The canceling of models happens all the time in the auto industry. Models come due for a replacement, are part of a segment that just isn’t selling anymore, or are just poorly selling models, period. Sometimes the cancellations are shocking but not entirely surprising. Other times they can make us question just what the automaker was thinking. Going into 2024, so far there are a handful of models that won’t be seeing the light of day again after 2023. Edmunds compiled a list of cars that won’t be coming back after the 2023 model year. We also threw in a couple that are confirmed to be getting the axe.
Andy Got a Brand-New Porsche 911 (Made of Legos)
Audi confirmed the death of the R8 in late 2022. For 15 years, Audi’s long-running sports car has wowed us with its stunning design and world-class performance. The last few years saw the use of a Lamborghini-sourced V10. But Audi going all in on EVs. We may see a next gen of the R8 as an EV but Audi hasn’t said anything about something like that yet. And besides, the market for a sports car that starts at nearly $160,000 is only so big.
Back in April, GM announced that the Bolt and Bolt EUV were discontinued for 2024 to make room for the upcoming Equinox and Blazer EVs. But just over three months later it was announced that a next-gen Bolt was in fact coming. They haven’t said when we should expect to see it, but this is more of a temporary thing.
I hope you Hemi fanbois have gotten over this. Those cars and their big ass engines are gone. They’re not coming back. If you didn’t manage to get your hands on one of the Last Call limited editions by the end of July, you’re out of luck. And production of these things may or may not have ended already. So whatever is left can be found on dealer lots as Dodge makes way for its EV muscle car we should see some time in 2024.
The death of the small, affordable new car continues with the Kia Rio. Kia just announced that the smallest, cheapest car they make won’t be returning for 2024. The brand would rather you buy a Soul or Seltos. It’s an unsurprising move after Hyundai axed the mechanically related Accent last year. The Rio’s death also means Kia has gotten rid of one of its longest-running nameplates; the Rio first came about in 1999. That just leaves the Sportage as the last remaining Kia model that originated in the 1990s.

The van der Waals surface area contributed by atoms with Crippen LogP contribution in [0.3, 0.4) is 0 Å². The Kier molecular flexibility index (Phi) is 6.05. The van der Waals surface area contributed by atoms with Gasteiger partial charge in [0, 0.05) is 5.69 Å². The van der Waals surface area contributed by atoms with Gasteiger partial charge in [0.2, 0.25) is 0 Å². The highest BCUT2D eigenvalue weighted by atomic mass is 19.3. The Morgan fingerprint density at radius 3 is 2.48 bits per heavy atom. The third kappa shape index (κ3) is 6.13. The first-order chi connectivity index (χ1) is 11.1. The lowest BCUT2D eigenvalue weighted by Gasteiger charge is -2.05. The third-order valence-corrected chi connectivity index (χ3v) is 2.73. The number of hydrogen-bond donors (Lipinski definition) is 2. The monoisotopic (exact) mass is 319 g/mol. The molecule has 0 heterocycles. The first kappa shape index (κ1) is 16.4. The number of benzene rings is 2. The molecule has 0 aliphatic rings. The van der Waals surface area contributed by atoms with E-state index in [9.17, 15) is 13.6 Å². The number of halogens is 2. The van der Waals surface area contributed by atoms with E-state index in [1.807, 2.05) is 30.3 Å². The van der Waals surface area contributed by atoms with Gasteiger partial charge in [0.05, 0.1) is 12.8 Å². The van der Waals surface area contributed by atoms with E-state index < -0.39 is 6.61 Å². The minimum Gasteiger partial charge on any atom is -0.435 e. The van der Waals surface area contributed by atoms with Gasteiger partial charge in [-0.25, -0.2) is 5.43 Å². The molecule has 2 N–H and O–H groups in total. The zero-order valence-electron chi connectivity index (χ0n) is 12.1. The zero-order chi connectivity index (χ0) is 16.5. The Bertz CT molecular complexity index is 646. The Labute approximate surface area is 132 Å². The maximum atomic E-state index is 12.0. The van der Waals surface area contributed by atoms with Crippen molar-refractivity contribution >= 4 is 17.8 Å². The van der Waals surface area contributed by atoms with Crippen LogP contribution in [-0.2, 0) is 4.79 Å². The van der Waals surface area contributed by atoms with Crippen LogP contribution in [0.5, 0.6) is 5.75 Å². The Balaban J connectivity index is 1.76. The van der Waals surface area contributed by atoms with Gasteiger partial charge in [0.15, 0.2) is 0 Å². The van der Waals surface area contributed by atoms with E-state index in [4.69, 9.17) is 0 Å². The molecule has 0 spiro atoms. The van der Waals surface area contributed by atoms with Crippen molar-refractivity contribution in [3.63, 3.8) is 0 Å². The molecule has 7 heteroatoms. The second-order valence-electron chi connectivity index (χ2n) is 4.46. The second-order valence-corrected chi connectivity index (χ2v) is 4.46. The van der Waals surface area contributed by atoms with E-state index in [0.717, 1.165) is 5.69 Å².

The CX-9 was the family hauler you went to buy if you enjoyed driving. The large crossover was popular with buyers in the 17 years it was on sale. But it doesn’t make much sense to have two similarly-sized three-row crossovers on sale. So the CX-9 makes way for the rear-wheel-drive, I6-powered CX-90 that Mazda wants to go after BMW and Mercedes-Benz with.
An EV with just 100 miles of range that’s only sold in California and costs nearly $40,000? It’s surprising that Mazda even went ahead with development of this thing. Mazda announced that the MX-30 was getting canned a couple of months back, so the brand can focus on other plug-in and hybrid models. While it didn’t make much sense to buy one of these things new, they’re a steal on the used market, especially if used as a second vehicle for someone who doesn’t need or want to drive far.
Mercedes-Benz C-Class and E-Class Coupe And Convertibles
Mercedes getting rid of some of its coupe and convertible models is all in the brand’s plans. As part of a long-term strategy, the brand plans to downsize its lineup over the next few years. That means some models get the axe for consolidation. The C and E coupe and convertibles go away to make room for a single model called the CLE that will come in both coupe and convertible forms.
Nissan’s second attempt at taking on the American full-size truck market was a failure. The second-generation Titan never caught on with full-size pickup buyers, even with an optional Cummins diesel engine. The Titan leaving after 2023 gives us just one pickup in Nissan’s lineup, the Frontier, which might have a better chance going up against the likes of the Ford Ranger, Toyota Tacoma, and Chevy Colorado/GMC Canyon.